The Redeemers
PublisherCorsair
Date Published07 April 2016
 
 
ISBN-10147215164X
ISBN-13978-1472151643
Formatpaperback
Pages384
Price£ 8.99

The Redeemers

by Ace Atkins

Sheriff Quinn Colson resigns, but still becomes involved when a burglary becomes complicated by the shooting of a deputy, and a battle to retrieve some very revealing financial records.


Review

This is the latest episode from Tibbehah County, Mississippi, where Jericho sheriff Quinn Colson tries to keep a lid on malefactors in his parish. Colson has been voted out of office and is more than happy to take up one of the offers to return to work back in the Middle East, better paid if slightly more hazardous.

Before he gets the chance, however, he is asked to take an interest by the wife of lumber mill owner Larry Cobb when their house is damaged by thieves removing a large safe from the property. Those responsible shot and badly wounded a deputy escaping from arrest after the break-in, and Colson’s friend deputy Lillie Virgil is determined to make an early arrest.

In fact both Cobb and Lillie have a pretty good idea of the men responsible: two local boys Mickey and Kyle, both of whom have been claiming that Cobb owes them money. Mickey took good care to be out of town when the safe was taken; Kyle was assisted by Mickey’s distant relative Peewee and Chase, his ‘apprentice’. The four are as incompetent as they are nasty and arrest is only a matter of time.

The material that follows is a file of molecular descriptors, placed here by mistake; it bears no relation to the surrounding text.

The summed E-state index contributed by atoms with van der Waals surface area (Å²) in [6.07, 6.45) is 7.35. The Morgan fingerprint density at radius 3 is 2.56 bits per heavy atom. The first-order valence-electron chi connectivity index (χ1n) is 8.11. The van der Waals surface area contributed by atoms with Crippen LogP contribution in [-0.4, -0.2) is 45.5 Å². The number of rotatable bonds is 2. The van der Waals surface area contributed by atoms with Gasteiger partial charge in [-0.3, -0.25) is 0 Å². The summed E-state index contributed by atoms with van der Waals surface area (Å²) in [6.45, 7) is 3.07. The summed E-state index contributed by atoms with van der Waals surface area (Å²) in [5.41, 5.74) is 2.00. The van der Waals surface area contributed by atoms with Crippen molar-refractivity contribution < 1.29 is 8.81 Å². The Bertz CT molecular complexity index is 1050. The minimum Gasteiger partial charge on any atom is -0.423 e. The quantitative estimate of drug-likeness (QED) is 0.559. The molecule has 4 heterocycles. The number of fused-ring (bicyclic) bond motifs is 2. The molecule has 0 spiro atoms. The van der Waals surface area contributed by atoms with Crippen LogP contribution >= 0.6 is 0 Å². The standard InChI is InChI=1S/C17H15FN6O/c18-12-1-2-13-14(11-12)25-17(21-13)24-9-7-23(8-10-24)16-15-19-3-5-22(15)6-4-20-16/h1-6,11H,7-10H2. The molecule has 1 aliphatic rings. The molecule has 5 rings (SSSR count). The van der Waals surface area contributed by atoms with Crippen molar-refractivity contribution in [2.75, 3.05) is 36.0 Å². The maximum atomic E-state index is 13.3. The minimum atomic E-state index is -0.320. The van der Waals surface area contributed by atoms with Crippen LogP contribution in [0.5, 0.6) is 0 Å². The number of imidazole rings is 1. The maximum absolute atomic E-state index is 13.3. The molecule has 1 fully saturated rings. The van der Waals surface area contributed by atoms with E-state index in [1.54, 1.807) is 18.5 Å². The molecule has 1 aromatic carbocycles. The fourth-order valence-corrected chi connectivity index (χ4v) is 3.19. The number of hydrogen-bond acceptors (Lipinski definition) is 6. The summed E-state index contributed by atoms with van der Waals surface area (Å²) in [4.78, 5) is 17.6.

More worrying, however, is the account book Cobb had in his safe, which in the wrong hands could mean jail time for local criminal Johnny Stagg and others on the wrong side of the law, including a senator. Colson ends up in mortal danger from a party of corrupt lawmen equally threatened and determined to put him down. Quinn needs to use all the skills he developed as a Ranger if he is to survive.

Tibbehah County is as ever redneck central, a poor and backward rural community where the best and worst of American society is on view. A small inflow of cash on rebuilding after a tornado devastated the centre of town is very welcome, although Stagg and those like him have been busily diverting this into their own pockets. The focus of the townsfolk is firmly on local events, and few glimpses of the outside world are seen.

The episodes involving the theft of the safe are very funny at times, for the sheer inaptitude of the perpetrators if nothing else. A certain amount of inbreeding is detectable amongst the folk that Colson and Virgil come into contact with; being sheriff calls for some horse-sense and bravery but no highly-developed detecting skills.

The last few Quinn Colson novels run close together in time and the ending of this latest instalment brings at least a pause as events give Colson some traction against Stagg, at long last. There is a hint at the end, however, that Stagg may be back in operation before too long, and Quinn may have to ride again in defence of the good folk of Jericho.

Reviewed 15 October 2016 by Chris Roberts